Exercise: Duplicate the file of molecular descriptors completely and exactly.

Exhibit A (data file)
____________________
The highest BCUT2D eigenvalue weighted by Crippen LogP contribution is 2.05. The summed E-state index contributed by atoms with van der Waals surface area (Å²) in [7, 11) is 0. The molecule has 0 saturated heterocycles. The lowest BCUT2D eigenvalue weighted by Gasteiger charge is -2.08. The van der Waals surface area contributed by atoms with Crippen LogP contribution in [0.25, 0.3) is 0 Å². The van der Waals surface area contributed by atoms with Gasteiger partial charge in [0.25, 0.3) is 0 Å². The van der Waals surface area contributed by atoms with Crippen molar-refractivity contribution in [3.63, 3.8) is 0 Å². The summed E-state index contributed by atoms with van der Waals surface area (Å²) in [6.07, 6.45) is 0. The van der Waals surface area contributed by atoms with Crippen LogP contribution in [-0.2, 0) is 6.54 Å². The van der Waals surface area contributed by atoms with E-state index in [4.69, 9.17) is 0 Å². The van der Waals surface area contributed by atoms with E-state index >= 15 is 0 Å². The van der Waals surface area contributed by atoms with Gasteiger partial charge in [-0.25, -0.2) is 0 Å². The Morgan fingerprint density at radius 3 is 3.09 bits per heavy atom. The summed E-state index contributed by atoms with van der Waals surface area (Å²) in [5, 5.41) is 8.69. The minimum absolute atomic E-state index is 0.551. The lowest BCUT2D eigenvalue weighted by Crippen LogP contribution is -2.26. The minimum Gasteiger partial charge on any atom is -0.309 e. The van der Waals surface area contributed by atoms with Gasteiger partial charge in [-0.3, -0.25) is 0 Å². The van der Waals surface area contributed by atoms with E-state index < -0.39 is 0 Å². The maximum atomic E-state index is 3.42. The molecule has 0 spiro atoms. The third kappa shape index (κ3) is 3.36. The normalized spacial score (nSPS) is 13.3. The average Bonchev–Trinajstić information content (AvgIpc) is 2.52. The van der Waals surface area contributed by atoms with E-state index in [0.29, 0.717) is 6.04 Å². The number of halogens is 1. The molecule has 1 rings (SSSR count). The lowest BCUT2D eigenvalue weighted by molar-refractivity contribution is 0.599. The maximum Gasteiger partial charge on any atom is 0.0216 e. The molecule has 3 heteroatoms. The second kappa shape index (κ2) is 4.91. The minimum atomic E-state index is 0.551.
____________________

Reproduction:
The highest BCUT2D eigenvalue weighted by Crippen LogP contribution is 2.05. The summed E-state index contributed by atoms with van der Waals surface area (Å²) in [7, 11) is 0. The molecule has 0 saturated heterocycles. The lowest BCUT2D eigenvalue weighted by Gasteiger charge is -2.08. The van der Waals surface area contributed by atoms with Crippen LogP contribution in [0.25, 0.3) is 0 Å². The van der Waals surface area contributed by atoms with Gasteiger partial charge in [0.25, 0.3) is 0 Å². The van der Waals surface area contributed by atoms with Crippen molar-refractivity contribution in [3.63, 3.8) is 0 Å². The summed E-state index contributed by atoms with van der Waals surface area (Å²) in [6.07, 6.45) is 0. The van der Waals surface area contributed by atoms with Crippen LogP contribution in [-0.2, 0) is 6.54 Å². The van der Waals surface area contributed by atoms with E-state index in [4.69, 9.17) is 0 Å². The van der Waals surface area contributed by atoms with E-state index >= 15 is 0 Å². The van der Waals surface area contributed by atoms with Gasteiger partial charge in [-0.25, -0.2) is 0 Å². The Morgan fingerprint density at radius 3 is 3.09 bits per heavy atom. The summed E-state index contributed by atoms with van der Waals surface area (Å²) in [5, 5.41) is 8.69. The minimum absolute atomic E-state index is 0.551. The lowest BCUT2D eigenvalue weighted by Crippen LogP contribution is -2.26. The minimum Gasteiger partial charge on any atom is -0.309 e. The van der Waals surface area contributed by atoms with Gasteiger partial charge in [-0.3, -0.25) is 0 Å². The van der Waals surface area contributed by atoms with E-state index < -0.39 is 0 Å². The maximum atomic E-state index is 3.42. The molecule has 0 spiro atoms. The third kappa shape index (κ3) is 3.36. The normalized spacial score (nSPS) is 13.3. The average Bonchev–Trinajstić information content (AvgIpc) is 2.52. The van der Waals surface area contributed by atoms with E-state index in [0.29, 0.717) is 6.04 Å². The number of halogens is 1. The molecule has 1 rings (SSSR count). The lowest BCUT2D eigenvalue weighted by molar-refractivity contribution is 0.599. The maximum Gasteiger partial charge on any atom is 0.0216 e. The molecule has 3 heteroatoms. The second kappa shape index (κ2) is 4.91. The minimum atomic E-state index is 0.551.